The Performance of Foundation-Owned Companies

31 Pages Posted: 27 Oct 2014

See all articles by Steen Thomsen

Steen Thomsen

Copenhagen Business School

Henry Hansmann

Yale University - Law School; European Corporate Governance Institute (ECGI)

Date Written: October 11, 2013


A number of world class companies – such as the Tata Group, Robert Bosch, and Bertelsmann -- are majority owned by charitable nonprofit foundations. This structure places control of the company in the hands of a self-perpetuating foundation board that is immune to outside discipline through a proxy fight or hostile acquisition, and whose members receive no incentive compensation. Conventional economic theories of corporate governance predict that such companies would be riven with agency costs and therefore highly inefficient. Yet previous studies find that companies owned by industrial foundations seem to perform as well as more conventional investor-owned companies. In this paper we reassess the relative performance of foundation-owned companies by comparing a substantial sample of them from the Nordic countries with various different samples of investor-owned Nordic companies, including matched pairs of companies in the same industry and of comparable size. We find that, overall, foundation-owned companies have similar accounting profitability, take less risk, and grow more slowly than listed investor-owned companies. We offer alternative theories regarding the costs and benefits of foundation ownership that appear consistent with our results.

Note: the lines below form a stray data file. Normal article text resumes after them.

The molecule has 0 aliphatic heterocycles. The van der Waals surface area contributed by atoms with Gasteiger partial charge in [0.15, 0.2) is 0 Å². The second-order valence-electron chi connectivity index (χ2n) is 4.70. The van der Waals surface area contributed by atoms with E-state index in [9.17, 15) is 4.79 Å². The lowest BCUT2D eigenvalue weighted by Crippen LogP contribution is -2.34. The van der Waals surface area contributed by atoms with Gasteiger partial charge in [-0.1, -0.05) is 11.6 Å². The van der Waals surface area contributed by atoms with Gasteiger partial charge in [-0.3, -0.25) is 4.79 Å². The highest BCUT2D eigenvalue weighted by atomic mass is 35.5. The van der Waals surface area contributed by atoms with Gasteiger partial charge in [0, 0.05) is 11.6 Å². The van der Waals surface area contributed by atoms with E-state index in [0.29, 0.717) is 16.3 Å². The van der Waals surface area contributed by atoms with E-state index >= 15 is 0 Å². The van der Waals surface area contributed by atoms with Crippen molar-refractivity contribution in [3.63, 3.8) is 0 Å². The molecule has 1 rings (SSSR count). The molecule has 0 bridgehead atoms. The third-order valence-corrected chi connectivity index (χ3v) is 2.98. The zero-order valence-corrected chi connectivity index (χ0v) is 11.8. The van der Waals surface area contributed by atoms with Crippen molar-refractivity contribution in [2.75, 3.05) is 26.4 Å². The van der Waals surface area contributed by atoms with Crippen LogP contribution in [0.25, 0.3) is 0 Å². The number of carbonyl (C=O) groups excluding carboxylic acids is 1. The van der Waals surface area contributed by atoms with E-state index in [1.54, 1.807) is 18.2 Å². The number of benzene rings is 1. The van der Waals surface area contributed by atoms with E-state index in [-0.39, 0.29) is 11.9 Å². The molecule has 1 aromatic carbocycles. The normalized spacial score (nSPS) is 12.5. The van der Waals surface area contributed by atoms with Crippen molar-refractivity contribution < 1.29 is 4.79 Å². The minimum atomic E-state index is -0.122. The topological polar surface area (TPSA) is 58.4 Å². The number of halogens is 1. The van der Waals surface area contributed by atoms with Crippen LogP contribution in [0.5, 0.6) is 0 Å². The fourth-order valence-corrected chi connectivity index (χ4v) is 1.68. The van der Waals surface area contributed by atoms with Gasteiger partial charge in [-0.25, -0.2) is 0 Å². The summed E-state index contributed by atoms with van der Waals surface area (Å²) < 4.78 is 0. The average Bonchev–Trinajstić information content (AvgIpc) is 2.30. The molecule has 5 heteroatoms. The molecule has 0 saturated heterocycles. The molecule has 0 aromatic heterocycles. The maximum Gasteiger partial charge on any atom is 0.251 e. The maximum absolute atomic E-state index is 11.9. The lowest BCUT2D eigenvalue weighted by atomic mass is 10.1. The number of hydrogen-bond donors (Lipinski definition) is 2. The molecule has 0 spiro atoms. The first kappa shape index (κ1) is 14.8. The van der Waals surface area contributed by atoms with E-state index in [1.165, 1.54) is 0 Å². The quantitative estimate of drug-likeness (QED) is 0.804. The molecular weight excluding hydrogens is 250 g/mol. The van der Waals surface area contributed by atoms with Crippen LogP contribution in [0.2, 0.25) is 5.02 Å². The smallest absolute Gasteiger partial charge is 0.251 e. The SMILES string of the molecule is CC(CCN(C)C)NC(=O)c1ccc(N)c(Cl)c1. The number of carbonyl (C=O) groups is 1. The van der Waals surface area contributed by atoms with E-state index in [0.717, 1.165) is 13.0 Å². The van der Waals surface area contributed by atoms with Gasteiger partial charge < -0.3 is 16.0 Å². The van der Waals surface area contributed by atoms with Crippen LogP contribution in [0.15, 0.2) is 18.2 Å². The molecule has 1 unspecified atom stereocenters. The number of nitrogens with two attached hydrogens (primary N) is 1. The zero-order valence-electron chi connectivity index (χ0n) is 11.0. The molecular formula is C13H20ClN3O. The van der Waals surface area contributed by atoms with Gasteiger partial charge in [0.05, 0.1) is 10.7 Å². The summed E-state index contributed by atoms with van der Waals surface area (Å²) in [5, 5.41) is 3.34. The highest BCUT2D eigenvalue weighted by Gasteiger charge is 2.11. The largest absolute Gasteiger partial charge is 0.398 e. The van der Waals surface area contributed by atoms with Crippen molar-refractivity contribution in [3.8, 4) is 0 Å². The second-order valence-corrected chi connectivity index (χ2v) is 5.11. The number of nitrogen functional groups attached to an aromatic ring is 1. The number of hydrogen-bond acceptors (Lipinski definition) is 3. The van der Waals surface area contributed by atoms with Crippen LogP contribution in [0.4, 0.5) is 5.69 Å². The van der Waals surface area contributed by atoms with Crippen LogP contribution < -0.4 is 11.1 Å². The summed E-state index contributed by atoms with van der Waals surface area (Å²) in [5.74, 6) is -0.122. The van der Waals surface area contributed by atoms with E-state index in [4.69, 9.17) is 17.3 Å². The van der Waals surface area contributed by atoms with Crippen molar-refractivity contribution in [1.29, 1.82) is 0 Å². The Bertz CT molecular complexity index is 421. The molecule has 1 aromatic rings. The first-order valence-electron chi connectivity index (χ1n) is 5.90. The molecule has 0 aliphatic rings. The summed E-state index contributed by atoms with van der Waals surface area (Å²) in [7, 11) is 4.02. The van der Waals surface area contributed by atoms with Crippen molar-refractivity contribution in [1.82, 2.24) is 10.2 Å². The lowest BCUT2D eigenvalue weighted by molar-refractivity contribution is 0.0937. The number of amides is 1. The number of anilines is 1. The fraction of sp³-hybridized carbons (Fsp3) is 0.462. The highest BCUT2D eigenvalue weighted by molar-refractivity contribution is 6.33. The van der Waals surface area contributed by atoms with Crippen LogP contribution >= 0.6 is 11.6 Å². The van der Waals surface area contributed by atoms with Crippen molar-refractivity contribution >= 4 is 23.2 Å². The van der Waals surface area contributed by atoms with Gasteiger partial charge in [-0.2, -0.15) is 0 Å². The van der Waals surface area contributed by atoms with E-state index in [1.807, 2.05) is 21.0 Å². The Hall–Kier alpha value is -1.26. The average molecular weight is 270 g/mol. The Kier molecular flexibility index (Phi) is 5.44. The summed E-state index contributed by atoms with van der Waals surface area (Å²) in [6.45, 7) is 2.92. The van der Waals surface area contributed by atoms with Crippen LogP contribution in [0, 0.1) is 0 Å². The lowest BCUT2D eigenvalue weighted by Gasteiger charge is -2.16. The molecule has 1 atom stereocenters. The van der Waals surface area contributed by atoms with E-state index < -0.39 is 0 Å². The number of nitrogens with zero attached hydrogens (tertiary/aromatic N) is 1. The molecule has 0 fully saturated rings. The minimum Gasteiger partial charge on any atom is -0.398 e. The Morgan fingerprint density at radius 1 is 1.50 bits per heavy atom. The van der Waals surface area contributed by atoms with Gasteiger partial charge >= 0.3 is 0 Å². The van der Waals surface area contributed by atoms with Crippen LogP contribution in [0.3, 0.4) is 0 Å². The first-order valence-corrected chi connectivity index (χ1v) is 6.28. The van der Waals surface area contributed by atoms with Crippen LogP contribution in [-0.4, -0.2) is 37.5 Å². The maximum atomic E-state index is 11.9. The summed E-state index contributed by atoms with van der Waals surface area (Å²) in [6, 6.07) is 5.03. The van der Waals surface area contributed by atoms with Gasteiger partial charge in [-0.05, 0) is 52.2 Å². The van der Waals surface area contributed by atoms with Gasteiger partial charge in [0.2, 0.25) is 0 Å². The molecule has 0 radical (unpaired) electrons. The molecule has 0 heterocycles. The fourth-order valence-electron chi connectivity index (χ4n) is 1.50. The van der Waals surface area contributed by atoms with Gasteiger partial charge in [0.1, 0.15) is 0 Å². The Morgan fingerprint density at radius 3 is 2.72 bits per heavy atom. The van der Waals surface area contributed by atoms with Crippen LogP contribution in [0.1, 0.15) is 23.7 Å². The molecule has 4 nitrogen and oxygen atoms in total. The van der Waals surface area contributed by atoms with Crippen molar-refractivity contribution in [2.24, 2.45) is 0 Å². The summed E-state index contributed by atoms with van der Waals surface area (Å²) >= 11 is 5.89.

Suggested Citation

Thomsen, Steen and Hansmann, Henry, The Performance of Foundation-Owned Companies (October 11, 2013). Available at SSRN: or

Steen Thomsen (Contact Author)

Copenhagen Business School ( email )

Porcelaenshaven 24A
Copenhagen, 2000
+45 38152590 (Phone)
+45 38152500 (Fax)

Henry Hansmann

Yale University - Law School ( email )

P.O. Box 208215
New Haven, CT 06520-8215
United States
203-432-4966 (Phone)

European Corporate Governance Institute (ECGI)

B-1050 Brussels


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